Trails and Graph Theory 20: Desimplify

In a previous article we showed how to extract a rudimentary databook from a route on a OSMnx graph. Now let us see how we can improve the output.

Reversing Simplify

One problem noticed since that article is that the OSMnx simplify_graph() function that removes 2nodes can cause trail names to be concatenated together, making it hard to know what trail you are supposed to be on. Another issue is that we want to list in our databook each time a trail crosses a road or another trail, and that information was lost when we simplified and removed 1nodes.

After simplify_graph(), here is an example of a ‘name’ attribute on a trail section (edge):

Cooney Canyon Trail (201),Cooney Canyon/Mineral Creek Trail,McKean                             

Or another example:

Bursum Road,Middle Fork Trail,Snow Canyon Trail #142,Forestry Road 652,Forest Road 1421,Loco Mountain Road   

These concatenated names are also displayed on our map when you hover over trails, and also on my tracks that I exported for use by a GPS app.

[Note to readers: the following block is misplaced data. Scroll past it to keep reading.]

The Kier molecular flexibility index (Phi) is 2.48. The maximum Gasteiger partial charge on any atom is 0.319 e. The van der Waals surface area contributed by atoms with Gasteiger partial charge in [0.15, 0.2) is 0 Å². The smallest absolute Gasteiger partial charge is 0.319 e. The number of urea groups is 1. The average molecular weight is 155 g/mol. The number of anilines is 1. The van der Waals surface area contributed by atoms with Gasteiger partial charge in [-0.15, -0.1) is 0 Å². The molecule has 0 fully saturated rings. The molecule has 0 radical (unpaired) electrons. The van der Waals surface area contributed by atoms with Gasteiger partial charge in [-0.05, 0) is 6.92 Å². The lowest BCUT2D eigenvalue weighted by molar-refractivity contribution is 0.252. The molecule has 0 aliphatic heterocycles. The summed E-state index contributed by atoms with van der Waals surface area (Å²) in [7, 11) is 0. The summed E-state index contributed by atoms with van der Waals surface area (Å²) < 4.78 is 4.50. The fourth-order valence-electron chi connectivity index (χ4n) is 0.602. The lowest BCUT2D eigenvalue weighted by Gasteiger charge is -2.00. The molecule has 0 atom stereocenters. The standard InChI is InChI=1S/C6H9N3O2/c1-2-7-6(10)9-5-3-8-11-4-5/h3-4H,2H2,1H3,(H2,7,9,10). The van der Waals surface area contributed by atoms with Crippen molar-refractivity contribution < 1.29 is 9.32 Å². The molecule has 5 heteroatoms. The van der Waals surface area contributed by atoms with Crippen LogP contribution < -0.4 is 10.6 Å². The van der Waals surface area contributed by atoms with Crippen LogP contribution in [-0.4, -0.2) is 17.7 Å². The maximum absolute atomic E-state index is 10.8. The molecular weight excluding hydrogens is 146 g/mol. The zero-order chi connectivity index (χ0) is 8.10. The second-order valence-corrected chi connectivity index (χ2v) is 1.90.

The simplify_graph() function has an argument that preserves all the node pairs in a simplified edge, saving them in the edge attribute ‘merged_edges‘. From the node pairs we should be able to go back to the original graph and “desimplify” to see all individual trail segments before they are concatenated together.

for u,v,k,d in J.edges(keys=True,data=True):
    if 'merged_edges' in d:
        merged_edges = d['merged_edges']
        merged_edges = [ [u,v] ]

    if len(merged_edges)==0:

    for s,t in merged_edges:
        if GTR.has_edge(s,t):
            for kg in GTR[s][t]:  #fix improve
                dat = GTR[s][t][kg]
        elif GTR.has_edge(t,s): # in case 1-way divided street around Silver City
            for kg in GTR[t][s]:  #fix improve
                dat = GTR[t][s][kg]
            print('FATAL ERROR WITH MERGED EDGES',s,t) 

The resulting graph is rather large, with edges typically 0.1 miles in length or smaller, showing each bend in the trail, going from 217 nodes in the simplified graph to over 40000 in the unsimplified.

[link to map full screen]

We will be able to use the desimplified graph to create a more detailed databook, which we explore in the next post.

Download source code here.

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Author: Jim, Sagebrush

Jim (trail-name Sagebrush) codes audio software for Windows, Linux, Android, and embedded systems. When not working at, he enjoys backpacking, which this blog is about.

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